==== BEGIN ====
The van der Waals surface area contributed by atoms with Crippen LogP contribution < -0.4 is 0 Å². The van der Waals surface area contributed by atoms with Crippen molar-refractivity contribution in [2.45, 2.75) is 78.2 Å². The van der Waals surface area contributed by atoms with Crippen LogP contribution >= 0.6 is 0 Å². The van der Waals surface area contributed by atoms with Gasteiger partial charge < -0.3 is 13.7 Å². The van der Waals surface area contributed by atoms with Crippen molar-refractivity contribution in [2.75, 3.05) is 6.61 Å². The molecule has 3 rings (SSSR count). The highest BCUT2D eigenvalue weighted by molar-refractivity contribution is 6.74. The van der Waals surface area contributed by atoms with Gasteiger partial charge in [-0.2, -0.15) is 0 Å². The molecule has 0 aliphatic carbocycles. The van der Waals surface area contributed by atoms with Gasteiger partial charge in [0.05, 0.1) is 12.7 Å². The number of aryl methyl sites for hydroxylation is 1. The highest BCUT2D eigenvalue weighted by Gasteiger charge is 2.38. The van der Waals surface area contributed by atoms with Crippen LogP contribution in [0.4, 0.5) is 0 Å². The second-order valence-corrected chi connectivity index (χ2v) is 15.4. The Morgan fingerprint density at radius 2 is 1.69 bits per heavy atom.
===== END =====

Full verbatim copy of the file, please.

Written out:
The van der Waals surface area contributed by atoms with Crippen LogP contribution < -0.4 is 0 Å². The van der Waals surface area contributed by atoms with Crippen molar-refractivity contribution in [2.45, 2.75) is 78.2 Å². The van der Waals surface area contributed by atoms with Crippen LogP contribution >= 0.6 is 0 Å². The van der Waals surface area contributed by atoms with Gasteiger partial charge < -0.3 is 13.7 Å². The van der Waals surface area contributed by atoms with Crippen molar-refractivity contribution in [2.75, 3.05) is 6.61 Å². The molecule has 3 rings (SSSR count). The highest BCUT2D eigenvalue weighted by molar-refractivity contribution is 6.74. The van der Waals surface area contributed by atoms with Gasteiger partial charge in [-0.2, -0.15) is 0 Å². The molecule has 0 aliphatic carbocycles. The van der Waals surface area contributed by atoms with Gasteiger partial charge in [0.05, 0.1) is 12.7 Å². The number of aryl methyl sites for hydroxylation is 1. The highest BCUT2D eigenvalue weighted by Gasteiger charge is 2.38. The van der Waals surface area contributed by atoms with Crippen LogP contribution in [0.4, 0.5) is 0 Å². The second-order valence-corrected chi connectivity index (χ2v) is 15.4. The Morgan fingerprint density at radius 2 is 1.69 bits per heavy atom.